Where is the data for the above statements in bold? Maybe there was a table or paragraph I missed somewhere, or didn't understand, a reference I didn't read. The other thing about this particular paper that doesn't really jive is that I saw no mention of what type of sunglasses they are referring to, other than plano. Polarized, tinted, material, etc. There are some 20 -30 year old sunglasses I brought out from my basement and tested with two different simple UV meters, that all still showed 0-1% UV transmittance, and show no degradation after years of wearing, plano and Rx. How can this be if they should be unsafe after 2 years for 2 hours per day? I would also like to reiterate my question of, who is using UV coatings? Is there a mass market of cheap UV coated sunglasses I am unaware of that degrades over time, or do all sunglasses lose their ability to safely block UV with prolonged sun exposure? That would necessarily imply that all clear glasses are unsafe to wear in a much shorter time span since they are worn outside much longer than sunglasses for the average glasses wearer, I would assume. Does the average Joe need to replace their Rx lenses every 6 months do to loss of UV protection?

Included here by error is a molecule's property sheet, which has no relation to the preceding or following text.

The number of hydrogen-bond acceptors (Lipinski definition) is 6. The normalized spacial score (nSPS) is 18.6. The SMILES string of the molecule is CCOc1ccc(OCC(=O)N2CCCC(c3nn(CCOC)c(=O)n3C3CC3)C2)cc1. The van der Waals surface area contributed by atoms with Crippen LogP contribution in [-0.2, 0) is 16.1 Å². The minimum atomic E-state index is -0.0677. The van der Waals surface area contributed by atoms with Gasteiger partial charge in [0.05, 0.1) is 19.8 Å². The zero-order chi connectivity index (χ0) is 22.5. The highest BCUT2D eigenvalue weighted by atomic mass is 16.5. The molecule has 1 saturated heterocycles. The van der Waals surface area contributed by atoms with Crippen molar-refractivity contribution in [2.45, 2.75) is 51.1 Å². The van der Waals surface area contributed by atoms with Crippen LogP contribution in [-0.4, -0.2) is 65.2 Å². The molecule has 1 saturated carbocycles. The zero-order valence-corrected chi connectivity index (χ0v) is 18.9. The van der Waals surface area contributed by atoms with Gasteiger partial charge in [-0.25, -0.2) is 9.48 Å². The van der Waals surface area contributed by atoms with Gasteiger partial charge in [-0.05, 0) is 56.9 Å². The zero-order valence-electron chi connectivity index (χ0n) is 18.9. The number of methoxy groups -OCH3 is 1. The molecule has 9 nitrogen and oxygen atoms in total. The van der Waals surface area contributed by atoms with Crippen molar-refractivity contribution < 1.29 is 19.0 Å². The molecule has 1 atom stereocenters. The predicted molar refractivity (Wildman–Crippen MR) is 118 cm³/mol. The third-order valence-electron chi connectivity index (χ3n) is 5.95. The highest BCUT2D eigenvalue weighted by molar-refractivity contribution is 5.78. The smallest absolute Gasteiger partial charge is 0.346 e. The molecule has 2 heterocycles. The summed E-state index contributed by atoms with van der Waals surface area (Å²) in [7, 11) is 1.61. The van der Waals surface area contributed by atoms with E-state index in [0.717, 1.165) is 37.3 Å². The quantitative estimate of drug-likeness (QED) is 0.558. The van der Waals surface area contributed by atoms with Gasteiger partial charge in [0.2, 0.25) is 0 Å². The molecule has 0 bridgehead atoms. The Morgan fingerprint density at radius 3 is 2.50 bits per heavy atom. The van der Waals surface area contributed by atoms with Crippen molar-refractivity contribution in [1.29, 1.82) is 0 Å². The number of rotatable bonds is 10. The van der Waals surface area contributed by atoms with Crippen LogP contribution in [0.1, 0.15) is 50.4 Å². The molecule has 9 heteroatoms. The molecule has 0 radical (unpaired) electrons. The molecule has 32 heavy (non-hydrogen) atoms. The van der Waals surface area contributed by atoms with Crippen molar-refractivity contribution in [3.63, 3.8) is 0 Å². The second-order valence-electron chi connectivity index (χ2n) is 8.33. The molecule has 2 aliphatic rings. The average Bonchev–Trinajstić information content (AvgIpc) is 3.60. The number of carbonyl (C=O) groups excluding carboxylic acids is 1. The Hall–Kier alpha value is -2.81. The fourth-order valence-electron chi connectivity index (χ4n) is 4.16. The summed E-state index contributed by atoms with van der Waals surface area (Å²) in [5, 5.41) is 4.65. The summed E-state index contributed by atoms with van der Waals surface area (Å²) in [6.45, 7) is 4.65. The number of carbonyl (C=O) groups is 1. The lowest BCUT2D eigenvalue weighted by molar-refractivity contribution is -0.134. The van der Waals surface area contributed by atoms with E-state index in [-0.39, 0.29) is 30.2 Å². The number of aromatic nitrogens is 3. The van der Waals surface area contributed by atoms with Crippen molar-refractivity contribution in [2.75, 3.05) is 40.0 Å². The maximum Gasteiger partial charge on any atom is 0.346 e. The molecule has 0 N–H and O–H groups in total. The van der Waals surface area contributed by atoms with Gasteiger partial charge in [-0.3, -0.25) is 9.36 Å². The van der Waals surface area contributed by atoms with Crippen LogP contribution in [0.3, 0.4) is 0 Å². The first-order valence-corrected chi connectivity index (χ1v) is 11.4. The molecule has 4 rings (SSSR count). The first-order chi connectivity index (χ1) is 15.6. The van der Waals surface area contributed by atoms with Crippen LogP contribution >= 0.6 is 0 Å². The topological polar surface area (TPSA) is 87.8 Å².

There has to be something I am missing here. It's probably simple and staring me in the face and I am going to look like an idiot, but it won't be the first time.

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    The study (even though there isn't table to reference the results and the raw data is not available to mere mortals like us) did show that the lenses degraded over time. What they were trying to assess was by how much.

    As you might imagine, this is a fairly complicated subject with the manufacturers heavily influencing the findings of such research. The group that published that paper is working on a new testing procedure: https://www.researchgate.net/publica...g_test_display but with no results yet.